This is the third in a series of articles about the murder of Janie Sharp in rural Winston County in 1910. For more details about the series, scroll down this page to the first article. This article concerns the first trial of the only person indicted in her death.
The First Trial
Charges were brought against Swinton Permenter for the brutal murder of Janie Sharp. The two other individuals brought in for questioning were released and the authorities believed they had their man. A significant amount of circumstantial evidence existed:
A handkerchief believed to be the victim's in Permenter's possession.
A reasonable match of shoe size to some of the tracks found near the murder area.
His proximity to the area and time of the crime.
The bloodhound's tracking of Permenter to his family's home.
His strange and, at least to some, misleading behavior during the search for Janie.
There were rumors also. Some claimed that Swinton Permenter made some remarks indicating his desire for Janie's affection and that he had made some vague threats against Janie's Father, possibly because he prevented Permenter from pursuing Janie.
This circumstantial evidence against this young man was significant - If it was accurate.
Contrary to modern day criminal trials, things advanced quickly. The trial was set in Louisville in early October, 1910. The case was heard before Judge McLean with prosecutors,Lamb, Gully and Jones and defense attorneys, Rodgers, Brantley, and Hopkins.
The Winston County Journal made much of Swinton Permenter's calm and composure throughout the trial and speculated that this worked against him in the minds of the jury. After ten days of testimony, cross examinations and lawyers' summations, the jury had the case. It didn't take long. They returned within minutes with a guilty verdict and indications were that they reached agreement on the first ballot.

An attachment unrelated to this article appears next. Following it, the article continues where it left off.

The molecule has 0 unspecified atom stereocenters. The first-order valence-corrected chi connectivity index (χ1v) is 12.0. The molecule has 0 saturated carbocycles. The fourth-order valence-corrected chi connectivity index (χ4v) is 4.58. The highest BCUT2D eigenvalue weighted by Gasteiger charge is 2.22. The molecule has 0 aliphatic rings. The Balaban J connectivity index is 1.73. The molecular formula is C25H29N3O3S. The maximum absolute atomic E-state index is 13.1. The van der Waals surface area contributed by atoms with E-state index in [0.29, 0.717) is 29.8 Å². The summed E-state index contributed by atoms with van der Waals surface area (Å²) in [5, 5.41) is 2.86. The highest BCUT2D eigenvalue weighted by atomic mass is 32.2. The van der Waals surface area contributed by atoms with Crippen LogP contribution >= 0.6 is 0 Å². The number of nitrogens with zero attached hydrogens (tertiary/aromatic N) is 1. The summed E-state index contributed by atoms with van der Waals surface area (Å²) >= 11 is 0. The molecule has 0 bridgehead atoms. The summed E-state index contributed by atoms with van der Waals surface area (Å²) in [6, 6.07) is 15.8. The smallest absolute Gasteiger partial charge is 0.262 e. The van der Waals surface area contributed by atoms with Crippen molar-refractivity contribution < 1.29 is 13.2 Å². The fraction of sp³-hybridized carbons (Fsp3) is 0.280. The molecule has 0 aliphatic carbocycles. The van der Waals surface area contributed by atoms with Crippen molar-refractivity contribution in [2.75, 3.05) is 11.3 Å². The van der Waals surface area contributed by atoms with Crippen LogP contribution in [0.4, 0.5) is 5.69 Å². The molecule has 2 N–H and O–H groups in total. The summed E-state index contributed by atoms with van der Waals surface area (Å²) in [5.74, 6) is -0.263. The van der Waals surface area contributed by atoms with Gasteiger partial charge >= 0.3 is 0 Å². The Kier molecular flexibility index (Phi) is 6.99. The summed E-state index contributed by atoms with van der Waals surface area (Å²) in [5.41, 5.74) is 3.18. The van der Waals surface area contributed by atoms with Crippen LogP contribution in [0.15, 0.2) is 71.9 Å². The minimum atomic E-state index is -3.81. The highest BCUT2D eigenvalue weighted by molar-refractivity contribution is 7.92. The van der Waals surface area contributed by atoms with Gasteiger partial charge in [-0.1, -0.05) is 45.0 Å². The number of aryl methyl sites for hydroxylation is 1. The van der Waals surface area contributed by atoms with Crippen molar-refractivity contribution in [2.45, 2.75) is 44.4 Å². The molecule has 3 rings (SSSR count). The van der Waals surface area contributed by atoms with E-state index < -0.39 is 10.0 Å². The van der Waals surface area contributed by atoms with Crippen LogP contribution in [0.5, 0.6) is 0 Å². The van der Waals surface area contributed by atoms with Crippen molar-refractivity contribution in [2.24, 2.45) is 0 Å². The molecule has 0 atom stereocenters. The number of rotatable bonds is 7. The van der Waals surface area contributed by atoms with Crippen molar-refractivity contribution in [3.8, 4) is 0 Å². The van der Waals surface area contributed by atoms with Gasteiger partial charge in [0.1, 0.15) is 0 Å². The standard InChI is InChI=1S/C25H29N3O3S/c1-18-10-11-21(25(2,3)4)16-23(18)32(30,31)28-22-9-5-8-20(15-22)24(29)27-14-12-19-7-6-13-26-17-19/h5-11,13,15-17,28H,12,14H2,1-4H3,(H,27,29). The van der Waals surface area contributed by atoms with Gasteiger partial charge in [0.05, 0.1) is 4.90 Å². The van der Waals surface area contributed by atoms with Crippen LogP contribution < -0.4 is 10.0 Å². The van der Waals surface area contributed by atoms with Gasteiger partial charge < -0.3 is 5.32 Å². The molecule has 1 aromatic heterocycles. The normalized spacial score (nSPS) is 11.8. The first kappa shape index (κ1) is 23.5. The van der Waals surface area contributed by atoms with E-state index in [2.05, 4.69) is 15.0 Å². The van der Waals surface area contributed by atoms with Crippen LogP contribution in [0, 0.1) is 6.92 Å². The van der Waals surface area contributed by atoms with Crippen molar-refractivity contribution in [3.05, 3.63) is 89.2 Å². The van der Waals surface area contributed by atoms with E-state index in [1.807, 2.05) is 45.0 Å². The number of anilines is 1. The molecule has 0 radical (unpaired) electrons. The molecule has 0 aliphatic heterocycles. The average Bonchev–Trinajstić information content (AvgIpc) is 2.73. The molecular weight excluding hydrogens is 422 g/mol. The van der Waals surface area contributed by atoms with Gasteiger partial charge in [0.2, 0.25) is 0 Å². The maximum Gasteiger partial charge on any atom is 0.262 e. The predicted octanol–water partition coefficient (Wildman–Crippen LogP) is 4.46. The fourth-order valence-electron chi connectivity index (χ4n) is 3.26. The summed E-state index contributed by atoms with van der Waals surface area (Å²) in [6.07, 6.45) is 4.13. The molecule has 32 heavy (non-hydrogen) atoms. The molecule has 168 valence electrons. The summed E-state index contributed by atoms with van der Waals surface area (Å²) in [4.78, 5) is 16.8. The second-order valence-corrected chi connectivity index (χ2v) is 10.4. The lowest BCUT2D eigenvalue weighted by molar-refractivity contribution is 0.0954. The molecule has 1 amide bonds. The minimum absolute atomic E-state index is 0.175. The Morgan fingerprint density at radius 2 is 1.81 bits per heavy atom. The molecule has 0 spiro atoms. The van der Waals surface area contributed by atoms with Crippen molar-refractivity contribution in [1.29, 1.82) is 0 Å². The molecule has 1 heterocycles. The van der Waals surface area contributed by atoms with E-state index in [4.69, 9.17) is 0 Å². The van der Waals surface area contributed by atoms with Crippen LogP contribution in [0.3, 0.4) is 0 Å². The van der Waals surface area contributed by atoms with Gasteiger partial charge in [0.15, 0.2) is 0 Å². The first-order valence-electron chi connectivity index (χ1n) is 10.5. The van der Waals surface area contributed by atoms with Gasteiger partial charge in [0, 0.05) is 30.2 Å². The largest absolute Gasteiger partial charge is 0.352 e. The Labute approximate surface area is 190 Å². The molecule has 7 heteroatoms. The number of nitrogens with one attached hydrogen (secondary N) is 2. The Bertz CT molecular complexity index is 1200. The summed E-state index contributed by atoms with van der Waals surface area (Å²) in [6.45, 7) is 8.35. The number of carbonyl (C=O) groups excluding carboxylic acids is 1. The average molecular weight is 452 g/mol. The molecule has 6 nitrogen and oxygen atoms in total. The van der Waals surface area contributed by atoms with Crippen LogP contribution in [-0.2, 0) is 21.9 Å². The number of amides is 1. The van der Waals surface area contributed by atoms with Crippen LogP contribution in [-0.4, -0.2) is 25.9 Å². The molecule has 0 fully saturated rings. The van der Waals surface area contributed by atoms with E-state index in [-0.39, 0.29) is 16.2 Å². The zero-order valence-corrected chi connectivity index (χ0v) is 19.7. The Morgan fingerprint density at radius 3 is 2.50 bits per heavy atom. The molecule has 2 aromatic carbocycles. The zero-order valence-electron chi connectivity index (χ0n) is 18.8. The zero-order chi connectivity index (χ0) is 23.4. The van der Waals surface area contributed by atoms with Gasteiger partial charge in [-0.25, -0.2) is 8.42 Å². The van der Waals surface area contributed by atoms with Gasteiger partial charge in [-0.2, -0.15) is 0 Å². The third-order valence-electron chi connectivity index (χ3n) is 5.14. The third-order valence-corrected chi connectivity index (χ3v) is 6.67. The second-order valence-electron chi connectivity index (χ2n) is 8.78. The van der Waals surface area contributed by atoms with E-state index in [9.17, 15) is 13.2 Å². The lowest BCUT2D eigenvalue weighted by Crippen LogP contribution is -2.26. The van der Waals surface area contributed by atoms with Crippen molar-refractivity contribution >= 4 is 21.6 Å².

Based upon the crime, the sentencing was without question. Before passing sentence, Judge McLean asked Permenter if he had anything to say. His only answer: "I AM NOT GUILTY." Swinton Permenter was sentenced to hang on November 25, 1910.
A motion for a new trail was made but denied and an appeal was immediately started for the State Supreme Court. In the meantime, Permenter was carried to the penitentiary in Jackson for safekeeping. With an appeal before the Court, his execution was on hold and he seemed to make friends among jailers and prisoners alike while in custody. News reports from the Jackson Daily News showed that many who came in contact with him, soon believed in his innocence. Witnesses indicated that Swinton believed two other individuals actually committed the crime and that they were involved in the case against him - possibly as witnesses.
On April 24, 1911, The Supreme Court of Mississippi "reversed and remanded" the verdict against Swinton Permenter. According to newspaper reports, the Court reversed the ruling and even indicated that it had doubts about his guilt. The grounds for reversal was based upon an instruction given to the jury concerning the use and validity of circumstantial evidence.
Considering the time he had already spent in jail and the Court's ruling, Permenter would be eligible for bail. In May, 1911, Swinton Permenter was released from prison on a $10,000 bond. Reports were that he returned home at least temporarily to the Rural Hill area.
His case would go back to Winston County for a retrial, but a change of venue due to all the publicity was granted and the next trial would be held in the City of Winona and was scheduled for October 1911. It would actually be more than a year before the final trial of Swinton Permenter. The October 1911 trial was indefintely continued due to non-appearance of several witnesses including Swinton's sister who was ill at the time.
The events between the October continuance and the final trial only added to the tragedy and mystery surrounding the whole case. Two additional unsolved murders, a possible alternative suspect and bribery charges created doubts, distrust and served to widen the breach between those convinced of Permenter's guilt and those who supported him.